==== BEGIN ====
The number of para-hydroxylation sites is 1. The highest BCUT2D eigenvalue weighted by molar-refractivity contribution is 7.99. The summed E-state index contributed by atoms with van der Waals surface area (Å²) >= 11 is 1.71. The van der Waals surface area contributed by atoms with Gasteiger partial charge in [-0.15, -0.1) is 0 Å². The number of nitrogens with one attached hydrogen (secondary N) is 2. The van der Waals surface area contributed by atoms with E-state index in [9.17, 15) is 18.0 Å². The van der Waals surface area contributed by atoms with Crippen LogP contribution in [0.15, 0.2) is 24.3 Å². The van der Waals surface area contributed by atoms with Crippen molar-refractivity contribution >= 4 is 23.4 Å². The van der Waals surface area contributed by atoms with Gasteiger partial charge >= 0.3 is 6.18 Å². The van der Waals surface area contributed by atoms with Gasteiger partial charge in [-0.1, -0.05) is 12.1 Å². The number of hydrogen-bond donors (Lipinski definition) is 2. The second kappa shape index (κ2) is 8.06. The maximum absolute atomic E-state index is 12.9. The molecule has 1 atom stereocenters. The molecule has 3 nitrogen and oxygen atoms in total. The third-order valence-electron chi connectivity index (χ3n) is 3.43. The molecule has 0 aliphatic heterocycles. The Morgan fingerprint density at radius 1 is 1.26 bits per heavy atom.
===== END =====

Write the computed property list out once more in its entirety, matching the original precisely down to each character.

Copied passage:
The number of para-hydroxylation sites is 1. The highest BCUT2D eigenvalue weighted by molar-refractivity contribution is 7.99. The summed E-state index contributed by atoms with van der Waals surface area (Å²) >= 11 is 1.71. The van der Waals surface area contributed by atoms with Gasteiger partial charge in [-0.15, -0.1) is 0 Å². The number of nitrogens with one attached hydrogen (secondary N) is 2. The van der Waals surface area contributed by atoms with E-state index in [9.17, 15) is 18.0 Å². The van der Waals surface area contributed by atoms with Crippen LogP contribution in [0.15, 0.2) is 24.3 Å². The van der Waals surface area contributed by atoms with Crippen molar-refractivity contribution >= 4 is 23.4 Å². The van der Waals surface area contributed by atoms with Gasteiger partial charge >= 0.3 is 6.18 Å². The van der Waals surface area contributed by atoms with Gasteiger partial charge in [-0.1, -0.05) is 12.1 Å². The number of hydrogen-bond donors (Lipinski definition) is 2. The second kappa shape index (κ2) is 8.06. The maximum absolute atomic E-state index is 12.9. The molecule has 1 atom stereocenters. The molecule has 3 nitrogen and oxygen atoms in total. The third-order valence-electron chi connectivity index (χ3n) is 3.43. The molecule has 0 aliphatic heterocycles. The Morgan fingerprint density at radius 1 is 1.26 bits per heavy atom.